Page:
Students hold self-defense classes after three reports of men targeting women at night


Colin Boyle / Daily Senior Staffer

Kayla Carter, McCormick junior, hosts a self-defense class at Slivka Residential College on Sunday night.

Daisy Conant, Reporter

Northwestern students are feeling uneasy after the University reported three reports of men targeting female students during late-night hours.

The first reported incident took place Oct. 28, and two more occured since then, all on South Campus between 5:30 p.m. and 10:18 p.m., according to an email from University Police Chief Bruce Lewis.

However, that email didn’t arrive until last Friday. The University did not officially respond to the reports until then, when UP alerted students of the third reported attack Thursday night.

Weinberg sophomore Tamar Jacobsohn, a resident of the Delta Zeta sorority house, said many sorority quad residents expressed concerns to University President Morton Schapiro and Lewis after the University had not yet issued a statement in the wake of the first two reported attacks.

“I’m lucky enough to have like a community of people that would tell me about (the attacks),” Jacobsohn said. “But lots of people wouldn’t and wouldn’t keep being cautious.”

While the alert assured community members that UP increased patrols across campus and is taking other precautions with the Evanston Police Department, some students aren’t satisfied, and are taking matters into their own hands.

McCormick junior Kayla Carter decided to organize a self-defense class in Slivka Residential College Sunday night with the hopes of teaching her female peers, especially freshman, how to protect themselves.

“(Northwestern) finally sent out that email, but even that wasn’t really enough,” Carter said. “That’s when I decided that I needed to schedule (a self-defense class) as soon as possible.”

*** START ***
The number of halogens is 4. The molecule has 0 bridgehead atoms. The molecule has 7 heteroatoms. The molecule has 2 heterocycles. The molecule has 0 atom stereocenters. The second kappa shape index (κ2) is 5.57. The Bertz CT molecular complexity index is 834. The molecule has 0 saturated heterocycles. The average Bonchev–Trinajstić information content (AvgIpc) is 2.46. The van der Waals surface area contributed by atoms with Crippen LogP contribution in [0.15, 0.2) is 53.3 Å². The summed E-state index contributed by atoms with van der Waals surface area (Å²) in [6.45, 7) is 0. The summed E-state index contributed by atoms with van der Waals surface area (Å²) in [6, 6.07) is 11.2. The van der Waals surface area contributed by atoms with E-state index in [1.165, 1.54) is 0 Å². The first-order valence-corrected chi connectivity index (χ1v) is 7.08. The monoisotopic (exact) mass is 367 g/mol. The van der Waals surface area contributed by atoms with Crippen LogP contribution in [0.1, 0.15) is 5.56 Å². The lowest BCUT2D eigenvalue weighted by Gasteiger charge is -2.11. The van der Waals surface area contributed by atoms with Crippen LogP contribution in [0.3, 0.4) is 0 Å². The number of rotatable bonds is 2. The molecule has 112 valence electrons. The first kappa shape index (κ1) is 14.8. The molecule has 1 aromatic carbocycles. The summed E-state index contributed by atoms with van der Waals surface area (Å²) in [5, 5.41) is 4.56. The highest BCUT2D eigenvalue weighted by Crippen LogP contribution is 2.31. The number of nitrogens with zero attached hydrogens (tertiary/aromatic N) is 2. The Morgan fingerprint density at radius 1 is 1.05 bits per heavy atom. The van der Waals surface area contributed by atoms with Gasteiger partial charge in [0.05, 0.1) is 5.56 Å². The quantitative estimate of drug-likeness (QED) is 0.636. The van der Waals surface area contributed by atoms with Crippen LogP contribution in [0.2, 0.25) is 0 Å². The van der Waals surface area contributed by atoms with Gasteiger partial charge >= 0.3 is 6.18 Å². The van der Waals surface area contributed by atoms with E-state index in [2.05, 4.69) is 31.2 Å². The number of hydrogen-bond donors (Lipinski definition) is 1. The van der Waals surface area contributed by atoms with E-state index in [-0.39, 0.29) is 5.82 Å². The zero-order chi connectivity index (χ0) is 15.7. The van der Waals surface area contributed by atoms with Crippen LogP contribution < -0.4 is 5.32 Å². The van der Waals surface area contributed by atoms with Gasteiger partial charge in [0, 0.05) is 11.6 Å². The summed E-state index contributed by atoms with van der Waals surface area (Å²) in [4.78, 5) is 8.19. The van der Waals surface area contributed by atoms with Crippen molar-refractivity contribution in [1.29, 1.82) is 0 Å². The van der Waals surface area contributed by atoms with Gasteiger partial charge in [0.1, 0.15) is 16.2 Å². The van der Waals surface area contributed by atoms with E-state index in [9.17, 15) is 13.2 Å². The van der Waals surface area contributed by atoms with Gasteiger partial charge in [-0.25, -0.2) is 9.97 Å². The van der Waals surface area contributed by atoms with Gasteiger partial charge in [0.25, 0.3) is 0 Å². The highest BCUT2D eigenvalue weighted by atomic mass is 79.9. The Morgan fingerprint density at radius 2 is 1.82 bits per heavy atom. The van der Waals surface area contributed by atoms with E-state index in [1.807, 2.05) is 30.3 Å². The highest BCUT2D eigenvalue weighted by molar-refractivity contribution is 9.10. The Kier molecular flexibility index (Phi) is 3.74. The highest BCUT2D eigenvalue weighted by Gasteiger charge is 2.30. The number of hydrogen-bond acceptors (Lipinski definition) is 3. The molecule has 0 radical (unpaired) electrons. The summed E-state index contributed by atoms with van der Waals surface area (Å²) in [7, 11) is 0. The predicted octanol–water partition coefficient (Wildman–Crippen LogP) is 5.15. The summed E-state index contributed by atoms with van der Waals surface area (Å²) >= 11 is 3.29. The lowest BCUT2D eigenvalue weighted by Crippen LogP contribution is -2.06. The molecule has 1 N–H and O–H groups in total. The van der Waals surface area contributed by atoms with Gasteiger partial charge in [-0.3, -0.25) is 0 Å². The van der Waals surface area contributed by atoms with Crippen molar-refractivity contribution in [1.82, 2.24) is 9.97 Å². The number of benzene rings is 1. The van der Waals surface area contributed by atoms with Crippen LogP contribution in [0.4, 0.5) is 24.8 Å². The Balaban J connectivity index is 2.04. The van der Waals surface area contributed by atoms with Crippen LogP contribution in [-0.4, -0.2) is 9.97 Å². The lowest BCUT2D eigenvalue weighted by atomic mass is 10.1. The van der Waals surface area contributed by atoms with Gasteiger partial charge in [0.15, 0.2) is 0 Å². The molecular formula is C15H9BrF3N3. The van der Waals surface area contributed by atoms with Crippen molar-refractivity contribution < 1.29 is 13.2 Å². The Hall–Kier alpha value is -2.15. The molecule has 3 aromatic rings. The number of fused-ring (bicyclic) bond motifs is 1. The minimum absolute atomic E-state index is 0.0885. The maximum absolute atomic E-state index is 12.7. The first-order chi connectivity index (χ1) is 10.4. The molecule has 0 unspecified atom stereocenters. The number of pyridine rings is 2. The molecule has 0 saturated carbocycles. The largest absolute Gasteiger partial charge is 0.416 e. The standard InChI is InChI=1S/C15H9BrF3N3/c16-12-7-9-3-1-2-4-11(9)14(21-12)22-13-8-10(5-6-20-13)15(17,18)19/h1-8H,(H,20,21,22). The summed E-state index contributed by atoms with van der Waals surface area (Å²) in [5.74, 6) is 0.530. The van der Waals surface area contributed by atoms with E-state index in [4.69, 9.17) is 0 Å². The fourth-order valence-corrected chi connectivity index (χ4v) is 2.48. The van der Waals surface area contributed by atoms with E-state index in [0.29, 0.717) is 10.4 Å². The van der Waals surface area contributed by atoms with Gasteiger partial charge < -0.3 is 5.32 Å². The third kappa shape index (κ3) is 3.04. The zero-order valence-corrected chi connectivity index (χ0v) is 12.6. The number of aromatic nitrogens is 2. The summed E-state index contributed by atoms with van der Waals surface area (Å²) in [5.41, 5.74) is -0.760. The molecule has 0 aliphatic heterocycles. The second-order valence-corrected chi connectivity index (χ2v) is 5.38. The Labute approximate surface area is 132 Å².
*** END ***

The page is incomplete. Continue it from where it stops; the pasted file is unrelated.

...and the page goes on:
Weinberg sophomore Jamie Miller is also organizing two self-defense classes, which will be held Nov. 16 and 18 at the Delta Zeta sorority house.

Miller said while this is something she’s always wanted to do, she now thinks it’s imperative they be held.

“I get very scared walking at night and have always wanted to learn self defense,” she said. “Because of the attacks, it became something that seemed required to do at the moment.”

Because the reported attacks are happening so close to the Sorority Quad, risk management teams from each chapter suggested members be cautious and travel in pairs.

Northwestern Panhellenic Association President Juliette Johnson plans to meet with chapter presidents and Travis Martin, director of fraternity and sorority life, later this week to discuss what the students would need to make them feel safer, whether that be more lighting, more bluelights or more campus patrolling.

“I just think the whole thing is kind of really worrisome and it brings up a lot of questions on what’s the role of the University, what’s the role of the students, and what’s the role of the fraternity and sorority life office to ensure what’s going to happen next,” Johnson said. “At the end of the day I really hope that there’s a result of this.”

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